Just as he cuddled her in life, so did Stefon McLeod continue to embrace his two-year-old daughter Aniah Jaggernauth (McLeod), as they shared a casket at their funeral on Friday.
Throngs of mourners flocked to the Gospel Deliverance Temple on Fairley Street, Tunapuna, to pay their final respects to both father and daughter whose lives were celebrated during a two-hour-long ceremony.
During his homily, pastor Dwight Ferguson called on mourners and the community to use the deaths of both McLeod and Aniah as an opportunity to better the lives of others as they seek to break the cycle of crime and violence in TT.
Using the gospel of Luke to illustrate the urgent need to repent and seek guidance from God, Ferguson prayed for change in the community and implored mourners to do the same.
"Violence begets violence and if we continue along this line we will all die.
"If it's one lesson we have learned from this covid19 situation (it) is that what affects our brother will ultimately affect us. What we need to do is make a transformation. One gentleman before spoke about how it takes a village to raise a child, but if we do not recognise our role in raising a child, we will be lost."
During the service, Ferguson opened the floor for mourners to pay tribute to McLeod and Aniah.
One man who identified himself as a "community elder" said he was hurt by the murder of both a father and daughter, and questioned whether older generations were doing enough in reaching out and providing the necessary support to youths in need.
He said while the world has changed a lot since he was a child, the need for older generations to offer advice and support to young men and women was greater now than ever.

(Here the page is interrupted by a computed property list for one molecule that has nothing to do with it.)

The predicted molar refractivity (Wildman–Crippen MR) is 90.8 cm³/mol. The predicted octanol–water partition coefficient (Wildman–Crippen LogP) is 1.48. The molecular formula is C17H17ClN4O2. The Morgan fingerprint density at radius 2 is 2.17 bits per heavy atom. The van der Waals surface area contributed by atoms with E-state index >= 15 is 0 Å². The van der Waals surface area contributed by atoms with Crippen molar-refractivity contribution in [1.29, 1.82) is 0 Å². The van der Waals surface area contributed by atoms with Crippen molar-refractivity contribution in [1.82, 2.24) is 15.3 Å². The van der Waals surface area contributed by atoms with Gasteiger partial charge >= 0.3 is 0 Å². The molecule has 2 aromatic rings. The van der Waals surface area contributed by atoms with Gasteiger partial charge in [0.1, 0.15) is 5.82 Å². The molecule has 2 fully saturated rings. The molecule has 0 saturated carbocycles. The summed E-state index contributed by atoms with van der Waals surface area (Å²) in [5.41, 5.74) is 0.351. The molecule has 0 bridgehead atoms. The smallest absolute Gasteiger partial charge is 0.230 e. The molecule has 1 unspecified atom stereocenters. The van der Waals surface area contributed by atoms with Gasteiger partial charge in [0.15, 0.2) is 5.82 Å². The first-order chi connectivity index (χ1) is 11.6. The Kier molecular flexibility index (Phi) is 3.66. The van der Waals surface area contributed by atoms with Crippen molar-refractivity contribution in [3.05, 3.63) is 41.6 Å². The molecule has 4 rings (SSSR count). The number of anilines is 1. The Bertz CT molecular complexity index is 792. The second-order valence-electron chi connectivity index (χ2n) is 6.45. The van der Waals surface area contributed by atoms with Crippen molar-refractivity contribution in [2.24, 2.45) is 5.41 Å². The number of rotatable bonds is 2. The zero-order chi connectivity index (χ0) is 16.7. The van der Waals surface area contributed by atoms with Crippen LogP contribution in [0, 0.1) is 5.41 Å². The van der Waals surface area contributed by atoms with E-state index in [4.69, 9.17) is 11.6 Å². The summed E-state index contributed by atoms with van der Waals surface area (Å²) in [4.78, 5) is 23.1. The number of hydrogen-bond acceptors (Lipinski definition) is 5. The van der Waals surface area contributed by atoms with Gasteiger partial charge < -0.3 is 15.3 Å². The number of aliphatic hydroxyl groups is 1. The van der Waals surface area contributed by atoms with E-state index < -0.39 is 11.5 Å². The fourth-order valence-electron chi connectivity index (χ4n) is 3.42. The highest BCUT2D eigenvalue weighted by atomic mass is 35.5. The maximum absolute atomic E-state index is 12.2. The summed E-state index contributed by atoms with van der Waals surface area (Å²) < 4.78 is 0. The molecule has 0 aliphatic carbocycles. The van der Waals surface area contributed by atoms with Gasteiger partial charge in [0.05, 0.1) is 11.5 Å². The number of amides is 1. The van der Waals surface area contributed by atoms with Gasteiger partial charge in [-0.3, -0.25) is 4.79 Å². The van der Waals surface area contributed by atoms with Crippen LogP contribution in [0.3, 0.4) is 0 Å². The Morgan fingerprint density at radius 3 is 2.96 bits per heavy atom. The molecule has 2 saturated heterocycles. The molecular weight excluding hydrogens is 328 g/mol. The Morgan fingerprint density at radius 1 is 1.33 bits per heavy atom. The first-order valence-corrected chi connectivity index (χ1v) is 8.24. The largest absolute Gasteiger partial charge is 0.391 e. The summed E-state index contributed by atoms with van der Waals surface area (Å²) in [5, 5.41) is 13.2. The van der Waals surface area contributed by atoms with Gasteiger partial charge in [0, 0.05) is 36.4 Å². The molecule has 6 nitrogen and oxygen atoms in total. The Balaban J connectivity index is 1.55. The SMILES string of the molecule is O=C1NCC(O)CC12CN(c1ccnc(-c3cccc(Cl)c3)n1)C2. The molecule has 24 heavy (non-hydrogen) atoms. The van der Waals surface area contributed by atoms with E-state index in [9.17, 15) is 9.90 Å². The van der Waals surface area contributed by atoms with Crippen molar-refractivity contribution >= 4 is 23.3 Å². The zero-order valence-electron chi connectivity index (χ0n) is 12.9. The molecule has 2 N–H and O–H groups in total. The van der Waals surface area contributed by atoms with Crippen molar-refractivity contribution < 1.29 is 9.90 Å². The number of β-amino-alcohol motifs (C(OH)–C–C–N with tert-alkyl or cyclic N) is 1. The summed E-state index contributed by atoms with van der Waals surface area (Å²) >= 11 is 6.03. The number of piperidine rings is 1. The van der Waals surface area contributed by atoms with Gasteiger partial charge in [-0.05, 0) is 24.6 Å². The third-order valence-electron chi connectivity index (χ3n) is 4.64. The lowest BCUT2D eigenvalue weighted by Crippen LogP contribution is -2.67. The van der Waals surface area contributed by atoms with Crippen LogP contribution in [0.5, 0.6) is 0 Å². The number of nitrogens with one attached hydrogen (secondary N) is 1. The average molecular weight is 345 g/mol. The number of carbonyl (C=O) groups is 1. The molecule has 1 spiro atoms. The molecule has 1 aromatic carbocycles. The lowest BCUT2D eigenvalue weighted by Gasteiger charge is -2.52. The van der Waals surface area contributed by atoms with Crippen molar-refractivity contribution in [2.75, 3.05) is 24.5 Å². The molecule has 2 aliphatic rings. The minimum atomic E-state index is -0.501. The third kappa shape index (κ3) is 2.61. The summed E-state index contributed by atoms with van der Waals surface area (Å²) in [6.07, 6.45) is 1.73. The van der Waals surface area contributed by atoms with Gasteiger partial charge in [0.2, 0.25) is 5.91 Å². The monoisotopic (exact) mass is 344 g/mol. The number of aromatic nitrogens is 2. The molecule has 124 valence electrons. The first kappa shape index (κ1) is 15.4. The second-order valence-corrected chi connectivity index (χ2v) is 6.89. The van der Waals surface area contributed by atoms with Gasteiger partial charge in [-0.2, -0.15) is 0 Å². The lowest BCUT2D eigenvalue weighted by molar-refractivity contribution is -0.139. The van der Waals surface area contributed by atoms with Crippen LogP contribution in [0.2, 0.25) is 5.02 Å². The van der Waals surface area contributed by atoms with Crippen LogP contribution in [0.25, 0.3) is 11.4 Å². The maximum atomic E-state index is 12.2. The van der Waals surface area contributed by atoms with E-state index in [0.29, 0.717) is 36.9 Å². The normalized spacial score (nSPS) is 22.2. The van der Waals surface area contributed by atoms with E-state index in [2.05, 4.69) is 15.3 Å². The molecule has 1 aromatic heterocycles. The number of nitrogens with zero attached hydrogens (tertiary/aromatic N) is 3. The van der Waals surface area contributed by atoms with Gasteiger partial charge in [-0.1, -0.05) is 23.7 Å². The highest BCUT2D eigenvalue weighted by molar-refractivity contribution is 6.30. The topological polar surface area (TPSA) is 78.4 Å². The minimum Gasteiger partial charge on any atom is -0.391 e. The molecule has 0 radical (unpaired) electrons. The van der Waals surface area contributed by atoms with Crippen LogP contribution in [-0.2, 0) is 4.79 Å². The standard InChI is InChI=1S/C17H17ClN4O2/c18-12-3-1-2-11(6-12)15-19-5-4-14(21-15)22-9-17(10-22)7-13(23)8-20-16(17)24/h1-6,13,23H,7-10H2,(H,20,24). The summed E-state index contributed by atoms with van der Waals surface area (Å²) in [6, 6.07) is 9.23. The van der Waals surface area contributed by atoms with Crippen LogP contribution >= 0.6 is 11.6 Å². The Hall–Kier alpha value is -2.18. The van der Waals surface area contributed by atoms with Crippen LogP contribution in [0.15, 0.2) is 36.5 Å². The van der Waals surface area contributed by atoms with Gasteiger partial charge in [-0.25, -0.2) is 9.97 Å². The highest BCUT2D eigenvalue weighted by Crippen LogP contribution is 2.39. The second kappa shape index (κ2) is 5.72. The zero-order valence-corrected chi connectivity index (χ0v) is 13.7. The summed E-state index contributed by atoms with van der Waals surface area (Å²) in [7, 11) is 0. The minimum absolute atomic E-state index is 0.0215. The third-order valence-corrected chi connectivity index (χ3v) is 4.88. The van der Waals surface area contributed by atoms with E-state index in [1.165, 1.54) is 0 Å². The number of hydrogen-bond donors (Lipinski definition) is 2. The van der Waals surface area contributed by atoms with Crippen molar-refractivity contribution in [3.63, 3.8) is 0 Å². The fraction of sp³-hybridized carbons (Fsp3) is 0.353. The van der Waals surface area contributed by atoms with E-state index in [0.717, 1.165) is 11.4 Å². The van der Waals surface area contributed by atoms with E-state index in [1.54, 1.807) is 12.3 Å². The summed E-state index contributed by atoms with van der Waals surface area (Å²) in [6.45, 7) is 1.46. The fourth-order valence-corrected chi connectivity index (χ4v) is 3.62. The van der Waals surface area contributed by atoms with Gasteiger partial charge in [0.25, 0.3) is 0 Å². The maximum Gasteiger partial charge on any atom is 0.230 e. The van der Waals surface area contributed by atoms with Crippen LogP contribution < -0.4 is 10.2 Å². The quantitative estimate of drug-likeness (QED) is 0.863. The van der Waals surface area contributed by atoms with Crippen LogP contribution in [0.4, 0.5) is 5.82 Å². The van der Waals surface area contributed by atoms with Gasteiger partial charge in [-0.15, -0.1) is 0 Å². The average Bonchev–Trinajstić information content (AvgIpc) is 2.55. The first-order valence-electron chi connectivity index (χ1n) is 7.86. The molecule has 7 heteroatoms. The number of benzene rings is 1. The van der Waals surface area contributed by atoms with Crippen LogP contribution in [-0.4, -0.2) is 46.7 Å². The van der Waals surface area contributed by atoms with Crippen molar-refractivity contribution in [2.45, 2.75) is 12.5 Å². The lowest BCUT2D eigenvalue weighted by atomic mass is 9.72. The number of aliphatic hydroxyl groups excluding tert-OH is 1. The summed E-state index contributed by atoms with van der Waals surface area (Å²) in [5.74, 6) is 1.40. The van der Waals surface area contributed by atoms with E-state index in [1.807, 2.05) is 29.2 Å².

"Looking at the faces of all those here brings so much sadness to my heart. As a senior person I wonder whether we, as the senior ones, are reaching out enough to touch the lives of those that we truly love, the young men and women that we so cherish.
"Every time a situation like this happens, something deep in my heart tells me that we have a greater responsibility to go much further than just the superficial things that we get accustomed to. So I just want to remind the young ones that your lives are very precious. Young men, the world is not running away, and God will make provisions for you, once you do what is required."
Another mourner, Abdul Rahman, said McLeod was a close friend whom he considered a brother, and recalled the last moments they shared at a lime in Tunapuna.
Aniah's aunt Jameela Jaggernauth delivered an emotional eulogy in which she recalled her time with Aniah and said while they did not have much time to interact, the toddler had a significant impact on the lives of her relatives.
"One day Aniah walked up to her uncle and asked if he was good. He was so shocked, because Aniah was afraid of him. He said every day with her was a blessing and he said that child would put him in trouble."
After the service, mourners, accompanied by a music truck, processed from the church to the Tunapuna Public Cemetery, where father and daughter were buried.
McLeod and Aniah were shot dead in a car at Bamboo Road, Tunapuna, last Friday night. McLeod had just picked up his daughter when they were attacked.